The John Mayer example is interesting because — I think it was Quincy Jones and Lionel Richie — who essentially said that the hip-hop generation gave John Mayer the right to use the N-word, and that's where I think I'm most useful. I can come out and talk about the problems with John Mayer using it and how I think the N-word has nuances that are aligned along speech communities. It's really not that complicated, but if you are part of a certain speech community you can say it, and particularly if you're within the privacy of that speech community you can say it. Once it's public, like a Playboy interview, or on CNN or any of these news networks, then it assumes its historical meanings and you can't escape that. John Mayer knows that; that's why he apologized. This is where issues of race are important in popular culture. We need to challenge and use these things as teachable moments.

Part of what my scholarship is about is thinking through some of these things in more complex ways. The funny thing is that we never run out — I will never run out of those kinds of things to talk about. What we've seen through hip-hop and over the years is that black popular culture has become American popular culture and it's a very uneasy cultural miscegenation. All of these things make it clear to me — and should make it clear to us - that race is still one of the most difficult things for us to talk about in our society.

Q: You have been described as a "hip-hop scholar." How is hip-hop defined, and what can we learn from studying it?

A: Hip-hop is defined by its constituent elements, which include MC-ing or rapping; DJ-ing, or manipulating turntables to play music and produce music; breaking or B-boying, which is the kind of kinesthetic element of it; and graphic and urban visual arts, which is the more visual aspect of it.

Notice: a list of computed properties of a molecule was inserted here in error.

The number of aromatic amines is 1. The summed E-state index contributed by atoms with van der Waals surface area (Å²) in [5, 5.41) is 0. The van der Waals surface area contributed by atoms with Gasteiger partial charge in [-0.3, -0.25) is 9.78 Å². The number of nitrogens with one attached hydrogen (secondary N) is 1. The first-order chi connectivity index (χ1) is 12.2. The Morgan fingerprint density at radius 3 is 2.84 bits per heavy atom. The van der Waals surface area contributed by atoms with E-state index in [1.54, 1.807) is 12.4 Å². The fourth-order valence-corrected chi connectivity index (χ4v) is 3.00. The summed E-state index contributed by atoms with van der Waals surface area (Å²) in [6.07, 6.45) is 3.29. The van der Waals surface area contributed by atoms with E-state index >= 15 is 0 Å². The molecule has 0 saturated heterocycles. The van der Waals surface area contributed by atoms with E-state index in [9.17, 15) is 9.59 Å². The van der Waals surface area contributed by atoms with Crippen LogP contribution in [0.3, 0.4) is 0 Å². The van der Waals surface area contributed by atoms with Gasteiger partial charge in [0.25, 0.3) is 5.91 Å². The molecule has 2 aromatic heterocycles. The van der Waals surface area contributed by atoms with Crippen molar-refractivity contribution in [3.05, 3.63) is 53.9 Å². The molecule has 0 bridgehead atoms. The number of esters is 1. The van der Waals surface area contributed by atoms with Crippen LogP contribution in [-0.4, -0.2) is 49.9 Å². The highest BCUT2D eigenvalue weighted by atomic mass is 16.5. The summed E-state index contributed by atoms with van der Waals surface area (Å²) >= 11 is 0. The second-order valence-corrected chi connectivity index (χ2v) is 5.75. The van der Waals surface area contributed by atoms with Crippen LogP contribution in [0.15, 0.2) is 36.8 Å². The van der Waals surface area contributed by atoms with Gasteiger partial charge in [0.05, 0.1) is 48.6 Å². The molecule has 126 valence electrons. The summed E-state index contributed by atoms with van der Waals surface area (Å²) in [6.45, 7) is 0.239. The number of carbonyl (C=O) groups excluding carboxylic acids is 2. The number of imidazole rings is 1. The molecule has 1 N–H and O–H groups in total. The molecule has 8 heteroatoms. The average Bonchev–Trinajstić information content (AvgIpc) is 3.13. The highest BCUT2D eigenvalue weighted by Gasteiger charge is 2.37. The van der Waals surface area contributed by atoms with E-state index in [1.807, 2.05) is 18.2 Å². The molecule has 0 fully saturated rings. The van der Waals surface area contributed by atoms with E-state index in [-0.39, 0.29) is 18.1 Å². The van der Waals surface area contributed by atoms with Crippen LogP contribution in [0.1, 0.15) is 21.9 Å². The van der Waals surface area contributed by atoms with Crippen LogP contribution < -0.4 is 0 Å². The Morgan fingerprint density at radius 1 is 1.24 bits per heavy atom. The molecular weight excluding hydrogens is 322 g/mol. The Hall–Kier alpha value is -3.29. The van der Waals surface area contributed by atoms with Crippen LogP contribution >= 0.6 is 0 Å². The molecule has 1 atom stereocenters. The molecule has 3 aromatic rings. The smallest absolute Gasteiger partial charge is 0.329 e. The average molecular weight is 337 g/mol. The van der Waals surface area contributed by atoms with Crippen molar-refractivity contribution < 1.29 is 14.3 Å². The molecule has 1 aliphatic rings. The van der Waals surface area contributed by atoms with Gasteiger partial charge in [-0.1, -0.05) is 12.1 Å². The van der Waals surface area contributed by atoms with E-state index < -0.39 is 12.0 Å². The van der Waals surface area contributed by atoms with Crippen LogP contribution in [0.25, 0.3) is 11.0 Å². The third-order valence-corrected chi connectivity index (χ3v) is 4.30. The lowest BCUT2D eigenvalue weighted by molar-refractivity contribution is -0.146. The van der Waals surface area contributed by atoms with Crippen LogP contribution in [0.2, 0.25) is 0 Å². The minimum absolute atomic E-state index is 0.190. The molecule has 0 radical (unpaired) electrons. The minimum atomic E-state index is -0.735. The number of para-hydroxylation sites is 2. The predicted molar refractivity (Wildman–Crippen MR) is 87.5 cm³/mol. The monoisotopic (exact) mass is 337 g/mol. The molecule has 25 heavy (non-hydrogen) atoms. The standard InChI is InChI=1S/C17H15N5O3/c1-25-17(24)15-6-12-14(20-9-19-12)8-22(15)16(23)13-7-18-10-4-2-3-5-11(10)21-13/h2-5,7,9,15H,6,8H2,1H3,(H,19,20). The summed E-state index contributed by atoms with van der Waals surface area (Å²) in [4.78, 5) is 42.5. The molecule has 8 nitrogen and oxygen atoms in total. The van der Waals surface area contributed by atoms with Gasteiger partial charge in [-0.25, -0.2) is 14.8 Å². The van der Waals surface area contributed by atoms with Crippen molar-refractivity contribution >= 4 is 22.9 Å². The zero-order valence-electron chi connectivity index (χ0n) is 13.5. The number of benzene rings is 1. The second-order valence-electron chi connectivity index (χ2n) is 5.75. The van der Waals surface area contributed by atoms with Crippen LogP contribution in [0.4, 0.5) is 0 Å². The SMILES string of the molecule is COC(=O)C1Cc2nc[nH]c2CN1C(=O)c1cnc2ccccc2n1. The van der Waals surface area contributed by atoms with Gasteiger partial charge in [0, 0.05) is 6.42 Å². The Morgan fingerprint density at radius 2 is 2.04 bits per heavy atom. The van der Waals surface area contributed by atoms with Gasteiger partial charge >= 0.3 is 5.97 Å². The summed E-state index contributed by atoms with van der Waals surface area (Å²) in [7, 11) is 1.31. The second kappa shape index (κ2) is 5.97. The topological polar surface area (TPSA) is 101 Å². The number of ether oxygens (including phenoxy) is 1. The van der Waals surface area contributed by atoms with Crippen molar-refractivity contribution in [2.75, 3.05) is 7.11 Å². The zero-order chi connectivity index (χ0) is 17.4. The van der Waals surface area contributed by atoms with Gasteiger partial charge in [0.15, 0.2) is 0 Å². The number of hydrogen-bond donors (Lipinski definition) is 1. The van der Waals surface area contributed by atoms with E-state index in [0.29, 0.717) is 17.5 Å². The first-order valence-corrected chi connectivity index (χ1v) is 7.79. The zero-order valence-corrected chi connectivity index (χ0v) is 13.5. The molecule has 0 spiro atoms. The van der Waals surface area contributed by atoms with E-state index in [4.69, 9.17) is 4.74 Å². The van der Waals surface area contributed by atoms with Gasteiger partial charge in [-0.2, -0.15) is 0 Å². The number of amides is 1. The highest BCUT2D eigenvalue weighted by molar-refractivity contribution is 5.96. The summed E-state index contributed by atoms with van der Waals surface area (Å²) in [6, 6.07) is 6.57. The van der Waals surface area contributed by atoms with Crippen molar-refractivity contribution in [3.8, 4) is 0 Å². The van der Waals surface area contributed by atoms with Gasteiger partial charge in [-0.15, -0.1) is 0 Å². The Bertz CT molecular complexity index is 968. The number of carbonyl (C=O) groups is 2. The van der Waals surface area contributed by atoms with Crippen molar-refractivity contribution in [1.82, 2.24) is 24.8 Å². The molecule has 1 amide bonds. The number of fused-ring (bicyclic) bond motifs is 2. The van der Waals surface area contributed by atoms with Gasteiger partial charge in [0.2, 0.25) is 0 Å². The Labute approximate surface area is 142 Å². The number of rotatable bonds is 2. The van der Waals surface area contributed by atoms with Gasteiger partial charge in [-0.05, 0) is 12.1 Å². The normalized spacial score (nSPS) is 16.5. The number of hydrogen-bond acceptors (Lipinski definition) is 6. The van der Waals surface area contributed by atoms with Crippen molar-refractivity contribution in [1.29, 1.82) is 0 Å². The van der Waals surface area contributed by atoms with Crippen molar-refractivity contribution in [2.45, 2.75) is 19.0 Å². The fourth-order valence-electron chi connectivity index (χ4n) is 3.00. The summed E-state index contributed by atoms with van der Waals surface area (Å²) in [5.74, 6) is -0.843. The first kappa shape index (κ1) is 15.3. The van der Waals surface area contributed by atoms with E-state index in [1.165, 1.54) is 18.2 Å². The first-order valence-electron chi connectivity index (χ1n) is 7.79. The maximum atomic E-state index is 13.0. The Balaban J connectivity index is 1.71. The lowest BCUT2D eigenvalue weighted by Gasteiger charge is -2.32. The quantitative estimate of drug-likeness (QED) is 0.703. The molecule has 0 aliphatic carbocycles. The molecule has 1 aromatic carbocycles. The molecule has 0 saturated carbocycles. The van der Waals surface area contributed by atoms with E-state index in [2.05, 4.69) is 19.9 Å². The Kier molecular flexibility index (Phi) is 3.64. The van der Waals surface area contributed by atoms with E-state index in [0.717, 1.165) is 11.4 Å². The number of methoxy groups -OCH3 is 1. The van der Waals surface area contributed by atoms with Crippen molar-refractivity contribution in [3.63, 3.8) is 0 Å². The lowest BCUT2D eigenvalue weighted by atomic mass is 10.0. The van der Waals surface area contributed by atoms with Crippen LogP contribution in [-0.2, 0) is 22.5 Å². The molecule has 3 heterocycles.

Now, because of the popularity of the form, particularly of the form of rapping or MC-ing, we have seen a lot of black, urban and Latino cultural attributes moved into the center of the American popular public sphere, and that has changed so many things. It has changed politics, it has changed education, it has changed TV, it has changed film, it has changed advertising. You can see elements of hip-hop in all of those things. When Barack Obama pretends to brush the dirt off of his shoulders, you know that he is listening to Jay-Z. Or when you see a Pepto-Bismol ad and people are break-dancing in the ad, you can see hip-hop is very pervasive. Or, you can take a class at Bucknell with me, and we're reading very sophisticated critical texts about hip-hop cultures.

There's been a paradigm shift that hip-hop culture has been a part of — but very rarely gets credit for — that reflects a very high level of cultural miscegenation here in America, more so than what jazz did and rock did, and blues. More so than any other form of musical culture, hip-hop has done a lot to bring together people across ethnic backgrounds and racial backgrounds. It is a great potential platform for us to have the kinds of racial conversations that I think will be more sophisticated than the ones that we are having now.